Stereotype Souveniers: What Pokemon Go Tells us about Poverty Porn

SOUVENIERS! (snobbish for souvenirs)

If you are going to spend money and time to fly someplace, you want a "souvenier".  You want something of value that represents the fruit of your hunting and foraging.  It's probably evolved, like necklaces made of feathers or teeth of wild beasts we've conquered.

Pokemon Go gives people exotic looking cartoons when they walk about outside (or let's not kid ourselves, I'm sure people are driving as much as they are walking).  It's like a gold star or sticker on your 1st Grade homework assignment.

And if you are going to fly to an "exotic" place like Africa, or have recently, I'd challenge you to go back through your "chips of film" and see what you took photos of.  How many were people you know?  Of those people you don't know, what were you taking pictures of them doing?

If you have a time machine, and can go back to the 1960s and 70s in the Ozarks, people wanted pictures of "Hillbillies".  They had read about them, seen comics about them, and having made the trek and spent the vacation hours and bucks, they wanted pictures of hillbillies, dammit.

And before you could spell "cultural appropriation", underemployed actors from Chicago, St. Louis and "Hollywood" came and erected Vaudeville shows in Branson to meet demand...

Ozark hillbilly cultural appropriation?  Agbogbloshie's predecessors

Pikachus, Agbogbloshies, Child Labor, Elephants, Buddhist Monks.  If there is something like a flame or a sunset or something to add color to the photo, it's more post-worthy.  Among Pikachus, the cartoon colors are part of the attraction.

We don't need to be snobby about it.  It's too easy to juxtapose the tourist and the brown child and infer racism, tsk-tsk.  To be honest, if I deep sea dive, I sure want a photo of a lionfish or octopus, but if there's nothing but bare dusty sand I'll take a picture of a lost shoe.  We want to validate our steps, and it's natural, and there's genuinely good things to say about caring about wherever we go.

Another photojournalist portrays muddy Agbogbloshie.

Our Agbogbloshie gangleader Awal Muhammed Basit has arrived back to homeland capital Tamale this week, where he called Techician Kamaldeen Abdusalaam of Chendiba Enterprises.  They are both in their early 20s.  What they know about Western photographers is that if Awal shows how to remove screws, it attracts far fewer shots and film than if he sets a fire.  If Agence Presse (Montreal) is there, Awal quadruples the amount of lighter fluid for the fires.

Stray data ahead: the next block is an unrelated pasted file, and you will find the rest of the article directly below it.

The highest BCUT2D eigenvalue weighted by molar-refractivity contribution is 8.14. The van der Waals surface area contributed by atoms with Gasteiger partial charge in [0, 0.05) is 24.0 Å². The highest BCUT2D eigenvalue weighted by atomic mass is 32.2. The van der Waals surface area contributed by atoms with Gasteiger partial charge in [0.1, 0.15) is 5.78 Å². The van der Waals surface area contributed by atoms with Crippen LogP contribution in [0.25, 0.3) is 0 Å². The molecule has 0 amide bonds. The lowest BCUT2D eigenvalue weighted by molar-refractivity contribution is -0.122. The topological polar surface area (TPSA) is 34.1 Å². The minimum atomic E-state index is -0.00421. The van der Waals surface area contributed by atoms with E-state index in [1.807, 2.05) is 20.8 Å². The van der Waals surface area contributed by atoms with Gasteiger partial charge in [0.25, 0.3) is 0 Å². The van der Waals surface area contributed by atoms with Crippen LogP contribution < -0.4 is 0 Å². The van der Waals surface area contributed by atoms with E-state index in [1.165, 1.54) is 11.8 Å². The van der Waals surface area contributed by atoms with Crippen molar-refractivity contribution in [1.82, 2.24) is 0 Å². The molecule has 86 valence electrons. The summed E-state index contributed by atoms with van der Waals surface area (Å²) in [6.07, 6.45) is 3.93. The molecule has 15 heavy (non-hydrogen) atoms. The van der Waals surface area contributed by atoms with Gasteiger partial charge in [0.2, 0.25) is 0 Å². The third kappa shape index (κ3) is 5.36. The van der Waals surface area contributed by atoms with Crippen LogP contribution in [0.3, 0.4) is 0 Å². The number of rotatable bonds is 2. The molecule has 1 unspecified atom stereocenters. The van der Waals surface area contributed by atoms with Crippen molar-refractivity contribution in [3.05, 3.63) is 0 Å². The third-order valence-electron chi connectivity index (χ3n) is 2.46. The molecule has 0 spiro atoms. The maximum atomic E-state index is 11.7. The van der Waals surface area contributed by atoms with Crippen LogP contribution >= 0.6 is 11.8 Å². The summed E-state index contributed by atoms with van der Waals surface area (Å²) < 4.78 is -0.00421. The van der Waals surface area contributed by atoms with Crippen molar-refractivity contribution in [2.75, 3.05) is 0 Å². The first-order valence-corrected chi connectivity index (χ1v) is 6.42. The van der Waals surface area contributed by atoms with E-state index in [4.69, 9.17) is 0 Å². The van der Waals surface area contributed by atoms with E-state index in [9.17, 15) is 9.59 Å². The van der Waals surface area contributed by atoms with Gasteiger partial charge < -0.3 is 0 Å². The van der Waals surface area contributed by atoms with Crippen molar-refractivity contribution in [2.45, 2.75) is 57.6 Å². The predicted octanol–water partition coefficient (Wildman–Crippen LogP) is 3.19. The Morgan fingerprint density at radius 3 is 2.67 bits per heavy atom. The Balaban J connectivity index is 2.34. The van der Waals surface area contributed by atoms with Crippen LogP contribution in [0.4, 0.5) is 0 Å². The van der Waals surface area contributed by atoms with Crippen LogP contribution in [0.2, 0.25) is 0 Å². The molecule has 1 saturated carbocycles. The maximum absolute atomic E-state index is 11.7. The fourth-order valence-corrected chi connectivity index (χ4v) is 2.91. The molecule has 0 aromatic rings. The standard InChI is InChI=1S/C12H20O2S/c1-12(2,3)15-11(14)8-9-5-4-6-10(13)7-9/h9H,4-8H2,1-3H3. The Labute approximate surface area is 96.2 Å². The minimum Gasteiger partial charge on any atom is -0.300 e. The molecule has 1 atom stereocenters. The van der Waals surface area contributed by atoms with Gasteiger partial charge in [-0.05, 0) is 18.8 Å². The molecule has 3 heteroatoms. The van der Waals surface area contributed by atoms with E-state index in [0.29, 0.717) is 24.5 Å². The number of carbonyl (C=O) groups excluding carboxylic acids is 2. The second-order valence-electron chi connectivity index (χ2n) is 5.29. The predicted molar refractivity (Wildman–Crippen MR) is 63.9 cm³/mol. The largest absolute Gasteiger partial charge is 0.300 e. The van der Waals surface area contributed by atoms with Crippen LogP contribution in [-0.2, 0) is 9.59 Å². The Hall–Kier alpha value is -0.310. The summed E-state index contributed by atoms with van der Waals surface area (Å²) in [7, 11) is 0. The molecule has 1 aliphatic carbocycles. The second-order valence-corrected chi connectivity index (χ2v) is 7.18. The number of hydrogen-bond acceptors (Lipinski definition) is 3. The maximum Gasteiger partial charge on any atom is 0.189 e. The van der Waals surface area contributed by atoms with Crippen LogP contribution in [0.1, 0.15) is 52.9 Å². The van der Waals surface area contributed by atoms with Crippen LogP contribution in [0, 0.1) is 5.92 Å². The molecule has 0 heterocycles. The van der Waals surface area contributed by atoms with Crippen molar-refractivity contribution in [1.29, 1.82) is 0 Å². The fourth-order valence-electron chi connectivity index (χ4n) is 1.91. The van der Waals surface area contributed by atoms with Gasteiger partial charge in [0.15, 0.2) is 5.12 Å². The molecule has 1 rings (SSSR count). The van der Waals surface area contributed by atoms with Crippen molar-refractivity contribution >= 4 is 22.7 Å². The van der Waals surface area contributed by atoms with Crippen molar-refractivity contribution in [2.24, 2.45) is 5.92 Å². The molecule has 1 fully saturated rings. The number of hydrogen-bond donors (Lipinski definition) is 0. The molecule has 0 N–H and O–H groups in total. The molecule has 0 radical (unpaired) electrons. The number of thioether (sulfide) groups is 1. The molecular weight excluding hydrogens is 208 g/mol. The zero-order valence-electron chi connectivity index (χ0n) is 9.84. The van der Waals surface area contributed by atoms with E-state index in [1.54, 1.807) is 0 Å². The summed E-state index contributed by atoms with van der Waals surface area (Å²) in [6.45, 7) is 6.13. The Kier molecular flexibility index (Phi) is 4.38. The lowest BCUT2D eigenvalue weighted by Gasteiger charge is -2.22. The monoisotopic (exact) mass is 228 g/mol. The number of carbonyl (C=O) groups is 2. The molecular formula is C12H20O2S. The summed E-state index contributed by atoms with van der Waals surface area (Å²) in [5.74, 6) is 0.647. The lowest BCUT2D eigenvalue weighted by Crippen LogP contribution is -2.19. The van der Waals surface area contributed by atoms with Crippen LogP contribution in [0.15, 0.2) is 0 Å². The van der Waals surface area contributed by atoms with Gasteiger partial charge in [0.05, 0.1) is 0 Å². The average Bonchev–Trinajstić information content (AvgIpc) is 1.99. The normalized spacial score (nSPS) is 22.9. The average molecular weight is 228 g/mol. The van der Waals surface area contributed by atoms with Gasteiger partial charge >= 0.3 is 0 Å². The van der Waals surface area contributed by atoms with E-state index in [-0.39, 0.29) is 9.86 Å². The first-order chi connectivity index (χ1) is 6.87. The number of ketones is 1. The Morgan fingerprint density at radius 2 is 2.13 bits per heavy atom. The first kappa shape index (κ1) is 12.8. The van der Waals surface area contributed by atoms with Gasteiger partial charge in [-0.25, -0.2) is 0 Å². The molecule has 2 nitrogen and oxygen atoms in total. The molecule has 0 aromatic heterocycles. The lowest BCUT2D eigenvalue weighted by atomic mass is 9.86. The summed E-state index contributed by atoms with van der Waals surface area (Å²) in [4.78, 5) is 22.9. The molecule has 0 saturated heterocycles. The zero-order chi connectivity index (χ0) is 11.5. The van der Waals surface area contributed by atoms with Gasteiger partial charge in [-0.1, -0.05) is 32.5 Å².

Photography just can't become the basis of public policy if we don't understand what attracts our gaze.  We are all fish, pursuing fireworks and other shiny objects, or emotional ones.  Making up fake statistics about shiny fires can result in African TV repairpeople going to jail, and that should burn our eyebrows off.

Making a documentary about Mike Anane's propaganda to evict slum dwellers in Accra for an urban development, enlisting Western journalists with's false claims of "80% recently dumped from your recycling program" is the worst form of journalism.  Trying to validate it because you feel like a sucker for flying down there isn't worthy of a trophy. #EwasteRepublic got credit just for leavening the fake story with some truth, taking pictures of normal African lives to go along with the 10 or 25 guys who burn wires in Ghana's version of the Baldknobber Show.

LaPresse hopefully paid Awal (left in Manchester United jersey) enough to compensate for the extremely extra amount of gasoline or lighter fluid he's using. The wires themselves don't emit enough "high flame" for photographers.  A tire with gasoline adds a little extra zest, more photojournalist "points".

The Baldknobbers - before the cartoon stereotype cultural appropriation - were an actual "thing".  It was a hooded vigilante group in Taney County Missouri, which would have quickly gone into the dustbin of history (along with the "anti-BaldKnobbers" which is actually a historical "thing" too) except for a 1919 Film about the "Shepherd of the Hills", which helped bring Ozarks Exoticness to USA City Theaters.  And the book by great uncle Elmo Ingenthron.

The truckdriver terrorism in #Nice06 is playing non-stop.  What I see is that crowds came to Nice to see the Bastille Day fireworks.  And an asshole in a truck killed about 85 people (out of several hundred thousands), effectively inserting himself into the shiny objects, potentially driving public policy, Scott Adams (blog) says, by causing a reaction to elect a "strongman" father figure.

The similarity between the redneck Ozark baldknobber masks and the traditional African Bamileke or Mankon masks I saw in Cameroon is probably appreciated by an incredibly small audience.  I'm enjoying the comparison.

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